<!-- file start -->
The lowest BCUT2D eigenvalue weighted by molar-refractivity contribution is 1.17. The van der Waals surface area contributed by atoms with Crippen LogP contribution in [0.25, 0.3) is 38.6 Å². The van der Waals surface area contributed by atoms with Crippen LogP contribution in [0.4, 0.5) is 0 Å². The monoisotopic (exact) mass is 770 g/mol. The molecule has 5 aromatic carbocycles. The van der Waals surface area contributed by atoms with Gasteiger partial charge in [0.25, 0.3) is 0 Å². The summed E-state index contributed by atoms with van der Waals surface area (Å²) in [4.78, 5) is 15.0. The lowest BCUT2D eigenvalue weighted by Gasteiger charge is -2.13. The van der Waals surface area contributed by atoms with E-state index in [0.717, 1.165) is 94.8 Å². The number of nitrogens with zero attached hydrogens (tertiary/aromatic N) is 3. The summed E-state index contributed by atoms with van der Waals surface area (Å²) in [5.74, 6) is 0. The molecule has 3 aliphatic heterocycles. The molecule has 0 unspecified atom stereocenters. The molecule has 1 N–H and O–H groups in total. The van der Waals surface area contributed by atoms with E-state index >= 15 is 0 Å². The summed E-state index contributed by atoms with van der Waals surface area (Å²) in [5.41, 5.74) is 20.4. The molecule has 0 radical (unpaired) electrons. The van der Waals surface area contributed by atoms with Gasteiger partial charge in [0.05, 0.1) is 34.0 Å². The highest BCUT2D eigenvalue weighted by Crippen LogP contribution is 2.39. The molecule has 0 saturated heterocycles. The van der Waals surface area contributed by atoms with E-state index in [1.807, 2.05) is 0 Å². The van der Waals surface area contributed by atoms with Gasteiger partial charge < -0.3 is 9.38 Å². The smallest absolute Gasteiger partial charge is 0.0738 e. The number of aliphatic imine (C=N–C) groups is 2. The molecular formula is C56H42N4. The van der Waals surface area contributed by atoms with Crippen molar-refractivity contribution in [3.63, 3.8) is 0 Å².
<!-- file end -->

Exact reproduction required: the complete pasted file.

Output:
The lowest BCUT2D eigenvalue weighted by molar-refractivity contribution is 1.17. The van der Waals surface area contributed by atoms with Crippen LogP contribution in [0.25, 0.3) is 38.6 Å². The van der Waals surface area contributed by atoms with Crippen LogP contribution in [0.4, 0.5) is 0 Å². The monoisotopic (exact) mass is 770 g/mol. The molecule has 5 aromatic carbocycles. The van der Waals surface area contributed by atoms with Gasteiger partial charge in [0.25, 0.3) is 0 Å². The summed E-state index contributed by atoms with van der Waals surface area (Å²) in [4.78, 5) is 15.0. The lowest BCUT2D eigenvalue weighted by Gasteiger charge is -2.13. The van der Waals surface area contributed by atoms with E-state index in [0.717, 1.165) is 94.8 Å². The number of nitrogens with zero attached hydrogens (tertiary/aromatic N) is 3. The summed E-state index contributed by atoms with van der Waals surface area (Å²) in [5.74, 6) is 0. The molecule has 3 aliphatic heterocycles. The molecule has 0 unspecified atom stereocenters. The molecule has 1 N–H and O–H groups in total. The van der Waals surface area contributed by atoms with E-state index >= 15 is 0 Å². The summed E-state index contributed by atoms with van der Waals surface area (Å²) in [5.41, 5.74) is 20.4. The molecule has 0 radical (unpaired) electrons. The van der Waals surface area contributed by atoms with Gasteiger partial charge in [0.05, 0.1) is 34.0 Å². The highest BCUT2D eigenvalue weighted by Crippen LogP contribution is 2.39. The molecule has 0 saturated heterocycles. The van der Waals surface area contributed by atoms with E-state index in [1.807, 2.05) is 0 Å². The van der Waals surface area contributed by atoms with Gasteiger partial charge < -0.3 is 9.38 Å². The smallest absolute Gasteiger partial charge is 0.0738 e. The number of aliphatic imine (C=N–C) groups is 2. The molecular formula is C56H42N4. The van der Waals surface area contributed by atoms with Crippen molar-refractivity contribution in [3.63, 3.8) is 0 Å².